The Great Weight Debate

Pregnancy might be the only time in a woman’s life that she is expected to gain weight. In fact, a baby’s growth and development depend on Mom’s putting on pounds.
So what is considered “normal” weight gain during pregnancy?

While there is no one-size-fits-all answer, one factor to consider is whether you were underweight, overweight or at a normal weight before pregnancy.
Stephen Gordon, D.O., of the Gordon Medical Group in Kansas City, MO, says, “An ounce of prevention is worth a pound of cure.” In other words, getting to an ideal weight before you conceive can help ward off potential health problems for you and your baby during pregnancy and childbirth.

Weight Gain Guidelines

In 2009, The Institute of Medicine (IOM) implemented new guidelines for pregnancy weight gain. The IOM made their guidelines using body mass index (BMI) as the starting point. BMI is a measure of body fat based on height and weight.
Here are the guidelines, using pre-pregnancy BMI:

  • BMI of 18.5-24.9 (healthy weight) You should gain between 25 and 35 pounds—1 to 5 pounds in the first trimester and about 1 pound a week the rest of the pregnancy.
  • BMI below 18.5 (underweight) You should gain 28 to 40 pounds.
  • BMI of 25 to 29.9 (overweight) You should gain 15 to 25 pounds.
  • BMI of 30 or higher (obese) You should gain 11 to 20 pounds.
  • If you’re having twins, you should gain 37 to 54 pounds if you start at a healthy weight, 31 to 50 pounds if you are overweight, and 25 to 42 pounds if you are obese.

What Happens If You Gain More or Less Than You Should?

Courtney Younglove, M.D., of the Women’s Healthcare Group in Overland Park and Lawrence, says, “High weight gain in pregnancy can result in a large baby, a c-section, high blood pressure and childhood obesity.”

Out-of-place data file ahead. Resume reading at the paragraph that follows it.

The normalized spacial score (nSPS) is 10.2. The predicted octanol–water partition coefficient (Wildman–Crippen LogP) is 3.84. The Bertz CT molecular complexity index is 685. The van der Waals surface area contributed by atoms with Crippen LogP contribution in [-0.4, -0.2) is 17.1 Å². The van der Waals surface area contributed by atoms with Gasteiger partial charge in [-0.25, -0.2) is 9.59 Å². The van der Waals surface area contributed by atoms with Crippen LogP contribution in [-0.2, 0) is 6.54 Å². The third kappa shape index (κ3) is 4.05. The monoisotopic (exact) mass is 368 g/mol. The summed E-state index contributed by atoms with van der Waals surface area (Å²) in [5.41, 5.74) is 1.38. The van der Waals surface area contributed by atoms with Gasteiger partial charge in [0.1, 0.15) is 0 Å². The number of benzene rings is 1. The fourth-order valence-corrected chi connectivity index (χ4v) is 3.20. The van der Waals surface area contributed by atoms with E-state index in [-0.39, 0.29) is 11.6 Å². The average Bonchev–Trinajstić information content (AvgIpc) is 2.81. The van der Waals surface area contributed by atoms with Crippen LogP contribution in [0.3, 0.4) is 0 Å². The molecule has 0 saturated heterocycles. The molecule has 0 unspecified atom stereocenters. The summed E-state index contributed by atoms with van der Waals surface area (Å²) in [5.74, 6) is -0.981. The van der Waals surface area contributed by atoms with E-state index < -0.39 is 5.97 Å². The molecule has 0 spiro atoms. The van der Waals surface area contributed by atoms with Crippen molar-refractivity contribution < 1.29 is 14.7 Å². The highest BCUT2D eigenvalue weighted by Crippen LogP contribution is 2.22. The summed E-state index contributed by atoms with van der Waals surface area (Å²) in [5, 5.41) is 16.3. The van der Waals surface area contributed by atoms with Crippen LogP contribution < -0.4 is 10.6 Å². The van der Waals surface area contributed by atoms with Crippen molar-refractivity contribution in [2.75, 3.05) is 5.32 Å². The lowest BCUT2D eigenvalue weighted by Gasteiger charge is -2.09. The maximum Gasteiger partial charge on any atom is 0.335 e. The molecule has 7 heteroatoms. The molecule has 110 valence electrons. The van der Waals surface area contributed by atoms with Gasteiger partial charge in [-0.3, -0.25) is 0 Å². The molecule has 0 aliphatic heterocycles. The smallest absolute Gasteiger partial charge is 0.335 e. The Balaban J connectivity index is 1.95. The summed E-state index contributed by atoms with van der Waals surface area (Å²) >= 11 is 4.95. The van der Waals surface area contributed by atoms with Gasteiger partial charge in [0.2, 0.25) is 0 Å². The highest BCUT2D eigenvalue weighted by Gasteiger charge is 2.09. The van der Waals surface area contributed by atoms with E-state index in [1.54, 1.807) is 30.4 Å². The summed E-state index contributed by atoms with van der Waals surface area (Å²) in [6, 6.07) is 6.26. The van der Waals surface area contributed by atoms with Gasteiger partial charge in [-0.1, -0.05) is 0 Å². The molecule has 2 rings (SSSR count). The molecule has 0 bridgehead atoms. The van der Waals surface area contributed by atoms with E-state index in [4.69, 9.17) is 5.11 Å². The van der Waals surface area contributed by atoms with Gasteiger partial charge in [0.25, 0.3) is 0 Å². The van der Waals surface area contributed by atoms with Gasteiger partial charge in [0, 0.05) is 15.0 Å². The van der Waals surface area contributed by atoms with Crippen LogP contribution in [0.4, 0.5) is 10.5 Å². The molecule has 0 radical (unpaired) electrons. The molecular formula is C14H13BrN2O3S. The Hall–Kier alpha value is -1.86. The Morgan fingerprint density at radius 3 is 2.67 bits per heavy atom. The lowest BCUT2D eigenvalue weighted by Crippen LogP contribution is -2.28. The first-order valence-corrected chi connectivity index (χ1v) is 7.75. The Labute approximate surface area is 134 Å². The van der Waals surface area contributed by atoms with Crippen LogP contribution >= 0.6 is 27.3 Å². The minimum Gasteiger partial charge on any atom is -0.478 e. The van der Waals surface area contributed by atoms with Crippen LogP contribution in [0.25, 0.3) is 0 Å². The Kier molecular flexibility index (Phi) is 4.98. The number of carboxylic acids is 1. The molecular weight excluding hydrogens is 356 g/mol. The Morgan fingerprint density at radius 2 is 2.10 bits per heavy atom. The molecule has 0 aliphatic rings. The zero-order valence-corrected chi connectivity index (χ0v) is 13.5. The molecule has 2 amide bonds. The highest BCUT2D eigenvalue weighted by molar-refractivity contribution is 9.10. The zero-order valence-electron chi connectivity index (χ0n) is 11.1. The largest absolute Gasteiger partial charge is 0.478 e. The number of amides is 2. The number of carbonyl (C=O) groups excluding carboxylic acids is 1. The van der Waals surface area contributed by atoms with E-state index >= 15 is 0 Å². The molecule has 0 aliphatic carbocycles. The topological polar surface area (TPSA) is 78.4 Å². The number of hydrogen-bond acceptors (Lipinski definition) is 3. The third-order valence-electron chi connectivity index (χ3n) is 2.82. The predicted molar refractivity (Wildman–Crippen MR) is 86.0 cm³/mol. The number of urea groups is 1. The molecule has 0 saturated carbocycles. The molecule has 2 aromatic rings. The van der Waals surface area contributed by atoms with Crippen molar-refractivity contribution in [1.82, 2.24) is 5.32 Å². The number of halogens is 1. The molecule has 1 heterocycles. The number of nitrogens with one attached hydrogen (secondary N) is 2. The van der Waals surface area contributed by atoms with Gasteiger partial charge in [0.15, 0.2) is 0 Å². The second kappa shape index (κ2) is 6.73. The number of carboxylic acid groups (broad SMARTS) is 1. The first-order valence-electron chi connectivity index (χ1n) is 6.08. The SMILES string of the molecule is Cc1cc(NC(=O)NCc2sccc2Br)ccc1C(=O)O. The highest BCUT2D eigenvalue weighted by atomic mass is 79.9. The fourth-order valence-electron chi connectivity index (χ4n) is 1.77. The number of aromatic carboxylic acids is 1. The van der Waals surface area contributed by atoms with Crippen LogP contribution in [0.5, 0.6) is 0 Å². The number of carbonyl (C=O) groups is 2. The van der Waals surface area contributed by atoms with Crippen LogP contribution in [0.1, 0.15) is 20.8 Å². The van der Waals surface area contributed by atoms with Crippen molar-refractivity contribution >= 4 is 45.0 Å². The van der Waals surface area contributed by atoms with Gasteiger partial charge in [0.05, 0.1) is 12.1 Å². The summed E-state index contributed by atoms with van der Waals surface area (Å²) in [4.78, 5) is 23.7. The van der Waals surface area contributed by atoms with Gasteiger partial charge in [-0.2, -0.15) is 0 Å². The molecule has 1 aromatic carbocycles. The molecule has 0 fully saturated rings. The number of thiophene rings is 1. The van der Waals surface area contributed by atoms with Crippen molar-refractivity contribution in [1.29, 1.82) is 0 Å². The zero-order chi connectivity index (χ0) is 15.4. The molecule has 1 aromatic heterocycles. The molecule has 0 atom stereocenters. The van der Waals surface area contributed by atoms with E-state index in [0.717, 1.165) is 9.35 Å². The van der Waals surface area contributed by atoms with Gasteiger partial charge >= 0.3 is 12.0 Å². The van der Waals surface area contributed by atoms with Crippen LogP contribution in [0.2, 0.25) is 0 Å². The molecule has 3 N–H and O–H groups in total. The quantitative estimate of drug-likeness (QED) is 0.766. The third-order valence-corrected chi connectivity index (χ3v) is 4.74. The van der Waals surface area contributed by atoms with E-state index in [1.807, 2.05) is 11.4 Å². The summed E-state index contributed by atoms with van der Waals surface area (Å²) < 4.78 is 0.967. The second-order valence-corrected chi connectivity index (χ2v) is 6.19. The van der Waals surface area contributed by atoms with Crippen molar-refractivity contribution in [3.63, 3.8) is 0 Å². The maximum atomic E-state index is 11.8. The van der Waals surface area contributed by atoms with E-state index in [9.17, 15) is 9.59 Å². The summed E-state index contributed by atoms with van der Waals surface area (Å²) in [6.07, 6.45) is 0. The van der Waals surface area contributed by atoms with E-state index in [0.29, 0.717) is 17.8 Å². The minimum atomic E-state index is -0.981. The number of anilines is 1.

She also says that women who enter pregnancy overweight have a higher risk of stillbirth, gestational diabetes, preeclampsia, hypertension and having a baby with a birth defect.
Dr. Gordon says that if one of his patients is gaining too much weight, he tries to figure out where the calories are coming from. “The biggest culprits are non-diet sodas, bottled juices and fresh fruits, due to the sugar content.”

Patients who gain too little weight are less common, but it does happen. Dr. Younglove says that low weight gain can result in poor fetal growth, preterm labor and low birth weight.

Staying Within Your Goals

Pregnancy is a license to dive into a pint of ice cream every night, right? Wrong. Eating for two does not mean eating twice as much as you did before you became pregnant.
In fact, women typically do not need any extra calories during the first trimester of pregnancy. According to the IOM, you need around 340 extra calories a day in your second trimester and 450 extra calories a day during your third trimester.

Gardner resident Susan Shafer, pregnant with her first child, says, “I do allow myself treats, but I don’t go overboard. You aren’t going to deliver a 40-pound baby, so the extra weight you gain is going to be there once the little one is delivered!”

Packing nutrients into your daily food choices is important, so make sure those extra calories aren’t coming from junk food. Your diet needs to consist of whole grains, protein, dairy, fruits, vegetables and healthy fats/oils. Limiting processed foods, sugars and extra fats can help you achieve your weight goals.

Exercise is an important component that will help you stay within your weight goals, too. Dr. Gordon says, “Even if you were not physically fit before pregnancy, you can always walk, swim, take the stairs instead of the elevator and park your car farther away.”

He advises patients to listen to their bodies while exercising, as the center of balance changes during pregnancy.
Your health care provider can discuss weight gain, diet and exercise with you during your pregnancy.

Tisha Foley writes from her home in Belton. Despite craving red meat and banana Laffy Taffy during her two pregnancies, she managed to stay within the recommended weight gain.

As always, please consult with your health care provider with any questions or concerns. 

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